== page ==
Guest Editorial: Scene Understanding
Scene understanding is the ability to visually analyze a scene to answer questions such as: What is happening? Why is it happening? What will happen next? What should I do? For example, in the context of driving safety, the vision system would need to recognize nearby people and vehicles, anticipate their motions, infer traffic patterns, and detect road conditions. So far, research has focused on providing complete (e.g., every pixel labeled) or holistic (reasoning about several different scene elements) interpretations, often taking into account scene geometry or 3D spatial relationships.
Accordingly, in this issue, several papers offer improvements to image segmentation and labeling through use of region classifiers, detectors, and object and scene context:
“Indoor Scene Understanding with RGB-D Images: Bottom-up Segmentation, Object Detection and Semantic Segmentation” (doi: 10.1007/s11263-014-0777-6) by Gupta et al. addresses problems of interpreting indoor scenes from a paired RGB and depth image. The method infers whether observed contours are due to depth, normal, or albedo changes and uses the contours to produce a hierarchical scene segmentation, in which non-adjacent regions can also be grouped to account for occlusion. Several geometry-based region features are proposed to classify regions into category labels, and object detectors using histograms of depth gradients and height are applied to localize individual objects. The paper demonstrates best-reported performance on segmentation, pixel labeling, and detection tasks in the NYU Depth v2 dataset.
“Scene Parsing with Object Instance Inference Using Regions and Per-exemplar Detectors” (doi: 10.1007/s11263-014-0778-5) by Tighe et al. describes an approach to use a combination of region classification and exemplar-based detection to label pixels into categories, segment object instances, and infer a depth ordering. The approach particularly emphasizes the problem of training and inference in “open universe” datasets that contain rare objects and are continually evolving.
“Labeling Complete Surfaces in Scene Understanding” (doi: 10.1007/s11263-014-0776-7) by Guo and Hoiem shows that inferring occluded background regions provides a more complete interpretation and improves accuracy in categorizing visible surfaces by enabling better context and shape priors. The method is applied to label pixels in images and to infer support surfaces at varying heights in rooms depicted in RGBD images.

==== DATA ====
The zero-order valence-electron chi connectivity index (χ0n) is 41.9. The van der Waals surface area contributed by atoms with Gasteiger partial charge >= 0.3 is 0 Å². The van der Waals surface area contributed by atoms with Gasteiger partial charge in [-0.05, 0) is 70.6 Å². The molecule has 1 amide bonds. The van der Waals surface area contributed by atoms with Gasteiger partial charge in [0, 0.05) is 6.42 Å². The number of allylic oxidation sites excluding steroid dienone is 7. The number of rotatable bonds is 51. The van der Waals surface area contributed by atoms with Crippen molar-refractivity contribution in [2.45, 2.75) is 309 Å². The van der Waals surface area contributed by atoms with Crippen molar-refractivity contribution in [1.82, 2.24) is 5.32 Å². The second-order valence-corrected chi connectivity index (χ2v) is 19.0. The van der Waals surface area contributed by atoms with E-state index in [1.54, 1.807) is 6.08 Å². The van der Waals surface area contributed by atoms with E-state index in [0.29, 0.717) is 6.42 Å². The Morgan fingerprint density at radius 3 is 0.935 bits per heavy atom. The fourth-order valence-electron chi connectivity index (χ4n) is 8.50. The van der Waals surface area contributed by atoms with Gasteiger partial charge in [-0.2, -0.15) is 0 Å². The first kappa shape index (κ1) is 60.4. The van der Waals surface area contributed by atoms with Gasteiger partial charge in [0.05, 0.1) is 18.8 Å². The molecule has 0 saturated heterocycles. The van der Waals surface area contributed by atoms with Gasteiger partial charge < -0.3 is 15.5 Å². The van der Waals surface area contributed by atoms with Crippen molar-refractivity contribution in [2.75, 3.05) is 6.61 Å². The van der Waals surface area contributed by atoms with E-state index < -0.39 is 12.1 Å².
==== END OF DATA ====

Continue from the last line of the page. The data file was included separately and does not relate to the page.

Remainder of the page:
Other papers focus on 3D geometric reasoning to improve segmentation, object detection, layout estimation, and to enable further reasoning about safety and stability:
“Towards Scene Understanding with Detailed 3D Object Representations” (doi: 10.1007/s11263-014-0780-y) by Zia et al. models cars as deformable 3D wireframes, improving occlusion reasoning, and jointly infers the orientation and position of the ground plane and objects. The approach can recover 3D location and pose of objects from monocular images with known intrinsic parameters. Experiments on the KITTI dataset demonstrate the helpfulness of layout and occlusion reasoning in estimating object 3D pose and layout.
“Indoor Scene Understanding with Geometric and Semantic Contexts” (doi: 10.1007/s11263-014-0779-4) by Choi et al. describes a 3D Geometric Phrases representation for encoding 3D spatial relationships of objects. A scene is modeled as a hierarchical graph with a scene category, groups of objects that belong together such as a table and chairs, and the individual objects. 3D scene and object layout is inferred from a single RGB image, and the use of geometric and semantic context is shown to improve scene classification, object detection, and layout estimation.
“Scene Understanding by Reasoning Stability and Safety” (doi: 10.1007/s11263-014-0795-4) by Zheng et al. describes an innovative method to model physical stability of objects from a 3D point cloud. The method recovers 3D volumetric primitives from voxels and groups primitives into objects to improve model stability, reasoning that objects in a static scene should be physically stable. The paper also demonstrates using the recovered scene model to evaluate safety and stability of objects under disturbances such as human activity, wind, or earthquakes.
Finally, “Graph-Based Discriminative Learning for Location Recognition” (doi: 10.1007/s11263-014-0774-9) by Cao and Snavely addresses the problem of recognizing the location from which a photograph was taken. The key idea is to represent places as graphs that encode relations among images and train classifiers to identify similar places in local subgraphs. These classifiers are then used to assign a query photo to likely subgraphs, from which the location is recognized. The method outperforms the standard bag-of-words retrieval approach and performs similarly to more expensive direct feature matching techniques.